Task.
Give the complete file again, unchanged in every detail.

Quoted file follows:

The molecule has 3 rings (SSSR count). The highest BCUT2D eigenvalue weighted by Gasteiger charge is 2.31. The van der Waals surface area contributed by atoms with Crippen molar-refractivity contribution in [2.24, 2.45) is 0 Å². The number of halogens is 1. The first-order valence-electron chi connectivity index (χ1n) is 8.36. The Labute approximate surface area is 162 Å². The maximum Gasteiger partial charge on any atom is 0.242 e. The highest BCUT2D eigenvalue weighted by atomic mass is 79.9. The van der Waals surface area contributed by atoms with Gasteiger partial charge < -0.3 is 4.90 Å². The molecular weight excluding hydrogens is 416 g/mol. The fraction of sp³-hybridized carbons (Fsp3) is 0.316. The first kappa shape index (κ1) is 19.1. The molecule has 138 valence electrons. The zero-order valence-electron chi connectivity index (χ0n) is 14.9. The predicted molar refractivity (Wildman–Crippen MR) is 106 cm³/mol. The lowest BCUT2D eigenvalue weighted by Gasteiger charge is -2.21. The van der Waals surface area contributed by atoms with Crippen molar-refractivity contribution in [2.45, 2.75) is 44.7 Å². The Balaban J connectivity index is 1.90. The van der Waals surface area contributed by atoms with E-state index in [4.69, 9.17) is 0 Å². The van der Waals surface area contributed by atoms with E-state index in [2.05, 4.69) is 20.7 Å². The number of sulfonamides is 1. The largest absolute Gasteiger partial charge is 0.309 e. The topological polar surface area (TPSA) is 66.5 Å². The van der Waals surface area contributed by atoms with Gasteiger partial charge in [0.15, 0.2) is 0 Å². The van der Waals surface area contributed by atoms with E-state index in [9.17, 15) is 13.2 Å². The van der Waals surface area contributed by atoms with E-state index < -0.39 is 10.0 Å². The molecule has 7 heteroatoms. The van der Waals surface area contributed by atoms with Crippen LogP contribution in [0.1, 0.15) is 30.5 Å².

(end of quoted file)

The molecule has 3 rings (SSSR count). The highest BCUT2D eigenvalue weighted by Gasteiger charge is 2.31. The van der Waals surface area contributed by atoms with Crippen molar-refractivity contribution in [2.24, 2.45) is 0 Å². The number of halogens is 1. The first-order valence-electron chi connectivity index (χ1n) is 8.36. The Labute approximate surface area is 162 Å². The maximum Gasteiger partial charge on any atom is 0.242 e. The highest BCUT2D eigenvalue weighted by atomic mass is 79.9. The van der Waals surface area contributed by atoms with Gasteiger partial charge < -0.3 is 4.90 Å². The molecular weight excluding hydrogens is 416 g/mol. The fraction of sp³-hybridized carbons (Fsp3) is 0.316. The first kappa shape index (κ1) is 19.1. The molecule has 138 valence electrons. The zero-order valence-electron chi connectivity index (χ0n) is 14.9. The predicted molar refractivity (Wildman–Crippen MR) is 106 cm³/mol. The lowest BCUT2D eigenvalue weighted by Gasteiger charge is -2.21. The van der Waals surface area contributed by atoms with Crippen molar-refractivity contribution in [2.45, 2.75) is 44.7 Å². The Balaban J connectivity index is 1.90. The van der Waals surface area contributed by atoms with E-state index in [4.69, 9.17) is 0 Å². The van der Waals surface area contributed by atoms with E-state index in [2.05, 4.69) is 20.7 Å². The number of sulfonamides is 1. The largest absolute Gasteiger partial charge is 0.309 e. The topological polar surface area (TPSA) is 66.5 Å². The van der Waals surface area contributed by atoms with Gasteiger partial charge in [0.15, 0.2) is 0 Å². The van der Waals surface area contributed by atoms with E-state index in [9.17, 15) is 13.2 Å². The van der Waals surface area contributed by atoms with E-state index < -0.39 is 10.0 Å². The molecule has 7 heteroatoms. The van der Waals surface area contributed by atoms with Crippen LogP contribution in [0.1, 0.15) is 30.5 Å².